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Frequently asked Questions PDF Print E-mail
Q    How long does it take to build a custom home?
A    It generally takes 7 months after the permit has been issued.  Depending on the size of the home, weather, and other variables, there may be a variance of up to 60 days from the average.

Q    How much does it cost to build a custom home?
A    There are as many answers to that question as there are houses.  Typically a custom home averages about $150+ per square foot and will increase or decrease according to the items you choose for your home.

Q    What are some of the items that influence the final cost of a custom home the most?
A    From our experience, these items have the greatest effect on a finished home price:   kitchens, floor coverings, type of windows, type of roof system, type of siding, size of decks, complicated floor plans, excavation, and finishes.  There are other influences simply because each house is typically unique unto itself.

Q    How does the design process work?
A    Our designers will take the basic floor plan you have in mind, and work with you to plan to your specifications.  If you don't have a floor plan in mind, we have several designs that we can start with and make changes to suit your desires.

Q    How will I know if what I am designing will work on my lot? 
A    The only real way for your dream home to end up as you envision, is to have someone walk your lot with you, looking for factors that will influence design and costs.  We have a checklist to go over while on your lot, to help eliminate common problems encountered during design and construction. 

Q    Where do we begin the process of building our dream home?
See our Ten Step Buying Process!

Q    How do I avoid being overwhelmed by the details?
A    As with any sophisticated organization of men and materials, knowledge, experience, dedication and discipline contribute to the effective accomplishment of the task. The key is breaking down the total objective into manageable groups of steps that will be completed in a logical, organized manner. Generally, the builder you select is the critical component in this process. If you don't have a home plan we will help you find one or provide our designer  to prepare a preliminary design. With a preliminary plan we can provide estimated pricing to determine if you are within your budget comfort level. Many times we can help you find a lot or direct you to someone who can. Not all builders have this diversity of skills and experience. Some only build, so you need to determine the capabilities of the builder you are talking to and, where he lacks experience, obtain the professional help you need.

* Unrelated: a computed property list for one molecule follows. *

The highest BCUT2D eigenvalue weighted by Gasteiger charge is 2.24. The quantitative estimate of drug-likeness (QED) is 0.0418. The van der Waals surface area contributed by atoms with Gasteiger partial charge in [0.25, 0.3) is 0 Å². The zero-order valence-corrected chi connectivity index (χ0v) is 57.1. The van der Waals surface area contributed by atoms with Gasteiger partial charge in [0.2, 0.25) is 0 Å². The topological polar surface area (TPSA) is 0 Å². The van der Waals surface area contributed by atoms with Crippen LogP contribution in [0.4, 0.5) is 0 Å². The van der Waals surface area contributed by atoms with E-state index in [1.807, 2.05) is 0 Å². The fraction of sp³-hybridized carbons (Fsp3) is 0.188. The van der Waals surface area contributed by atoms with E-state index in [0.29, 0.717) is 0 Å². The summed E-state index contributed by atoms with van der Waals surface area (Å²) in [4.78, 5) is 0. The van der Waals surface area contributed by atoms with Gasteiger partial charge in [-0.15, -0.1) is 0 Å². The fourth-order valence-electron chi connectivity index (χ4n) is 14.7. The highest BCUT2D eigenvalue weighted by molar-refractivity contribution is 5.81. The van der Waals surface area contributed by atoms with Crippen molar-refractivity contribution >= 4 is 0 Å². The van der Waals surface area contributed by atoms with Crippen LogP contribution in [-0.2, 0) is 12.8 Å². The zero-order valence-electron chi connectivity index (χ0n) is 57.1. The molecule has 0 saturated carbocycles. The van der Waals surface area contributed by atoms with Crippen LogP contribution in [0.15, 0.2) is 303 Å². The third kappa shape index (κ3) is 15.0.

If you recognize that the builder is disorganized and overwhelmed by the details, beware. In this situation you will not be focusing on your responsibilities, you will be more worried about what is not happening or happening incorrectly. The absolute key to any design-build process is organization and information flow. The process is intense and stressful enough without the additional worry.

As with most matters, many of your selection decisions hinge on cost. A knowledgeable builder and his professional staff can help you sort through the daunting list of options in a rational manner. If he doesn't know the approximate cost of an option he can certainly find it. Only with accurate and complete information can you make confident decisions.

Q    How do I select a builder?

A    Selecting a builder is the most important of all decisions (of course, we may be biased here). In addition to experience, skill, dedication, and honesty, he needs to relate to you and your family. You can determine his qualifications for your project by doing any or all of the following:

  • Check references by talking to homeowners and business associates.
  • Inspect in-process and completed projects.
  • Meet with him and his staff.
  • Call his key subcontractors and suppliers to determine the quality of his working relationships.

At Carlson Homes, we feel the builder client relationship will last not just for the design and build but most likely as long as you live in your home.

Q    How can I be assured the value of the project will equal or exceed the cost?
A    Project value results from incorporating the most broadly desirable components and finishes, including land. If you obtain these desirable components and finishes at a fair price value will equal or exceed the cost.

If a financial institution is providing the construction funds they will require an appraisal of the project. The appraisal will provide a fair valuation of the project.